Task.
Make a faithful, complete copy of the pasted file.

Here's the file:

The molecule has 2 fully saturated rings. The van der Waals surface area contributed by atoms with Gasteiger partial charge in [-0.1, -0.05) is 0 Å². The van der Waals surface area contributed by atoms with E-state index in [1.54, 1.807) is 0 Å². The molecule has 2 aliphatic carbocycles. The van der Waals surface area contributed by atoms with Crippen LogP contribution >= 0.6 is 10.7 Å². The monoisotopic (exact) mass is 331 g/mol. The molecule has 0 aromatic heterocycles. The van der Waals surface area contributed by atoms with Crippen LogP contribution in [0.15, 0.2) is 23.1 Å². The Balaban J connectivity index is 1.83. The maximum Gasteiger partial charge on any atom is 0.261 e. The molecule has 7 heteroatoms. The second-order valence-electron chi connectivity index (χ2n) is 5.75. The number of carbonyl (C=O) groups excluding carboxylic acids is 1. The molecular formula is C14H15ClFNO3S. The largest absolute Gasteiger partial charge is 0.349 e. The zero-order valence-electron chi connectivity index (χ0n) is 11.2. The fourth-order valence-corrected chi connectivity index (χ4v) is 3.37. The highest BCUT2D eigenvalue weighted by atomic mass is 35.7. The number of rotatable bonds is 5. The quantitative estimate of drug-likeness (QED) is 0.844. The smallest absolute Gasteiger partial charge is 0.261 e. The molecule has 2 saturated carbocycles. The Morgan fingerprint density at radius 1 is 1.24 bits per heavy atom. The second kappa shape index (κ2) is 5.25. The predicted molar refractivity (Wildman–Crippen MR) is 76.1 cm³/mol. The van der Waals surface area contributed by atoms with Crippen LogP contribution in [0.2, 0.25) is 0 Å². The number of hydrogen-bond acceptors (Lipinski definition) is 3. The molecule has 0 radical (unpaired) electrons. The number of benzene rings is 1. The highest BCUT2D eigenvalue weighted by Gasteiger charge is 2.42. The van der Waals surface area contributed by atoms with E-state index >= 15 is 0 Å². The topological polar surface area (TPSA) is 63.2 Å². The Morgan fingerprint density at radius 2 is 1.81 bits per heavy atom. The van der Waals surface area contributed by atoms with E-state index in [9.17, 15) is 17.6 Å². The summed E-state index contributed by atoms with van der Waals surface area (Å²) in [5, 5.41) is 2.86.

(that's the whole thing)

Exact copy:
The molecule has 2 fully saturated rings. The van der Waals surface area contributed by atoms with Gasteiger partial charge in [-0.1, -0.05) is 0 Å². The van der Waals surface area contributed by atoms with E-state index in [1.54, 1.807) is 0 Å². The molecule has 2 aliphatic carbocycles. The van der Waals surface area contributed by atoms with Crippen LogP contribution >= 0.6 is 10.7 Å². The monoisotopic (exact) mass is 331 g/mol. The molecule has 0 aromatic heterocycles. The van der Waals surface area contributed by atoms with Crippen LogP contribution in [0.15, 0.2) is 23.1 Å². The Balaban J connectivity index is 1.83. The maximum Gasteiger partial charge on any atom is 0.261 e. The molecule has 7 heteroatoms. The second-order valence-electron chi connectivity index (χ2n) is 5.75. The number of carbonyl (C=O) groups excluding carboxylic acids is 1. The molecular formula is C14H15ClFNO3S. The largest absolute Gasteiger partial charge is 0.349 e. The zero-order valence-electron chi connectivity index (χ0n) is 11.2. The fourth-order valence-corrected chi connectivity index (χ4v) is 3.37. The highest BCUT2D eigenvalue weighted by atomic mass is 35.7. The number of rotatable bonds is 5. The quantitative estimate of drug-likeness (QED) is 0.844. The smallest absolute Gasteiger partial charge is 0.261 e. The molecule has 2 saturated carbocycles. The Morgan fingerprint density at radius 1 is 1.24 bits per heavy atom. The second kappa shape index (κ2) is 5.25. The predicted molar refractivity (Wildman–Crippen MR) is 76.1 cm³/mol. The van der Waals surface area contributed by atoms with Crippen LogP contribution in [0.2, 0.25) is 0 Å². The number of hydrogen-bond acceptors (Lipinski definition) is 3. The molecule has 0 radical (unpaired) electrons. The number of benzene rings is 1. The highest BCUT2D eigenvalue weighted by Gasteiger charge is 2.42. The van der Waals surface area contributed by atoms with E-state index >= 15 is 0 Å². The topological polar surface area (TPSA) is 63.2 Å². The Morgan fingerprint density at radius 2 is 1.81 bits per heavy atom. The van der Waals surface area contributed by atoms with E-state index in [9.17, 15) is 17.6 Å². The summed E-state index contributed by atoms with van der Waals surface area (Å²) in [5, 5.41) is 2.86.